“Awarding projects would be affected as companies may not be willing to take up new ones,” said Kushal Kumar Singh, partner, Deloitte India.
In the case of engineering-procurement-construction (EPC), bidding can happen now and construction can start in a month and hence manpower availability plays a crucial role.
However, in the case of build-operate-transfer (BOT) and hybrid-annuity projects, even if bidding is held today, work can begin after financial closure, which takes three-four months and by then the labour issue is likely to be resolved.
But there is a divergent view on this.
Former road secretary Vijay Chibber is of the view that the mode of construction of the project has no bearing on its start and completion at this moment.
“Once the project is at the implementation stage, it makes no difference whether it is EPC, BOT, or hybrid annuity. If raw material is available, there is no challenge and also the issue would be mainly project- and location-specific and not the mode of construction,” Chibber said.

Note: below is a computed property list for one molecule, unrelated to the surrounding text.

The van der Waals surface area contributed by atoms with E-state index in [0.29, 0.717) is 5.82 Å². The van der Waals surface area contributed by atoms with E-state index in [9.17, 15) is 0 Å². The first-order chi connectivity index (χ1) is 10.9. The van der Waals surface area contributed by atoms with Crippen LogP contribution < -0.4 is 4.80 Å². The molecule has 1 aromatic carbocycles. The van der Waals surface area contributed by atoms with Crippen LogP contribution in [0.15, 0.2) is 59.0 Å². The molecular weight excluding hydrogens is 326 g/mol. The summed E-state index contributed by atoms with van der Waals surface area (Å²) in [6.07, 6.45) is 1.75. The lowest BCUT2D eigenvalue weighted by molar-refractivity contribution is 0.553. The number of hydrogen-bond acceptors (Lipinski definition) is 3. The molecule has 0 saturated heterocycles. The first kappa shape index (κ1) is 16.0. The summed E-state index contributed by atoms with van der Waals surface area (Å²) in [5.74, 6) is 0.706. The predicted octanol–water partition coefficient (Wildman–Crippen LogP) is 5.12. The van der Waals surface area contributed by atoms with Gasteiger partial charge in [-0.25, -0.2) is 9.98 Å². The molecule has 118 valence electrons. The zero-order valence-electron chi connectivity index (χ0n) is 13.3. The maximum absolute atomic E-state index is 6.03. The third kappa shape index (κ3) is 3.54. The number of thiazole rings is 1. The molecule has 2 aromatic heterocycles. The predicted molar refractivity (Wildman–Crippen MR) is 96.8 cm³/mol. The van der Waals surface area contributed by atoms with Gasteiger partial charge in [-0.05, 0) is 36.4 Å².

Highway-construction companies have said ancillary units, the backbone of the road sector, should be allowed to operate to enable a seamless construction environment.
These industries include the cement, steel, quarrying, and forging industries.
The Ministry of Home Affairs (MHA) allowed opening up business in rural India from April 20.
In its set of guidelines for industries, the ministry mentions that for workers coming from outside, special transportation facilities will be arranged without dependence on the public transport system.
Highways Minister Nitin Gadkari has said that precautions should be adhered to at project construction sites and asked the National Highways Authority of India and National Highways and Infrastructure Development Corporation to evaluate 1,300-km projects, which can be awarded immediately.
Another 1,500 km is ready for bidding, the minister had said.
At a recent review meeting the minister had with the states, a presentation was made, showing works being carried out during the lockdown period.
It was stated 1,315 projects, covering 49,238 km and worth Rs 5.89 trillion, were under progress. Of those, 819, covering 30,301 km and worth about Rs 3.06 trillion, were delayed.
It showed state-specific issues like land acquisition and environment clearance delaying project implementation.